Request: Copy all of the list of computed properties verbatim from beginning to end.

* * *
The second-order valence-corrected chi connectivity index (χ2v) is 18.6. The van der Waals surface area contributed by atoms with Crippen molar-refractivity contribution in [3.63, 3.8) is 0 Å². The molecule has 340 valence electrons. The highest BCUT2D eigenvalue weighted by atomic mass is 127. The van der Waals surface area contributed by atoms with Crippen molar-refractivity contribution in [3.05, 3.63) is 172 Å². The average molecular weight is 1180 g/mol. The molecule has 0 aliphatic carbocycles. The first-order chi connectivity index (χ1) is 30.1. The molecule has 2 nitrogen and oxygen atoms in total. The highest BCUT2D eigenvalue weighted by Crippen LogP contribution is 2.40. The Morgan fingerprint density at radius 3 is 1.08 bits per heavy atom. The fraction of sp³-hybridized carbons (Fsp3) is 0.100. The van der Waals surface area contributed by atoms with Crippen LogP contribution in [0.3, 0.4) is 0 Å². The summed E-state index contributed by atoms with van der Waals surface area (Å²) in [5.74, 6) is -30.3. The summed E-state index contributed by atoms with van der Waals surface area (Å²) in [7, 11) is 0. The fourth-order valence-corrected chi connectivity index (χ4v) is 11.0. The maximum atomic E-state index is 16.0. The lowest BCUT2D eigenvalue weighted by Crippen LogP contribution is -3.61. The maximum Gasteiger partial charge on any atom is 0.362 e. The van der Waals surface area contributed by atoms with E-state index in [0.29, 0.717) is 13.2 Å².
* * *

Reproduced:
The second-order valence-corrected chi connectivity index (χ2v) is 18.6. The van der Waals surface area contributed by atoms with Crippen molar-refractivity contribution in [3.63, 3.8) is 0 Å². The molecule has 340 valence electrons. The highest BCUT2D eigenvalue weighted by atomic mass is 127. The van der Waals surface area contributed by atoms with Crippen molar-refractivity contribution in [3.05, 3.63) is 172 Å². The average molecular weight is 1180 g/mol. The molecule has 0 aliphatic carbocycles. The first-order chi connectivity index (χ1) is 30.1. The molecule has 2 nitrogen and oxygen atoms in total. The highest BCUT2D eigenvalue weighted by Crippen LogP contribution is 2.40. The Morgan fingerprint density at radius 3 is 1.08 bits per heavy atom. The fraction of sp³-hybridized carbons (Fsp3) is 0.100. The van der Waals surface area contributed by atoms with Crippen LogP contribution in [0.3, 0.4) is 0 Å². The summed E-state index contributed by atoms with van der Waals surface area (Å²) in [5.74, 6) is -30.3. The summed E-state index contributed by atoms with van der Waals surface area (Å²) in [7, 11) is 0. The fourth-order valence-corrected chi connectivity index (χ4v) is 11.0. The maximum atomic E-state index is 16.0. The lowest BCUT2D eigenvalue weighted by Crippen LogP contribution is -3.61. The maximum Gasteiger partial charge on any atom is 0.362 e. The van der Waals surface area contributed by atoms with E-state index in [0.29, 0.717) is 13.2 Å².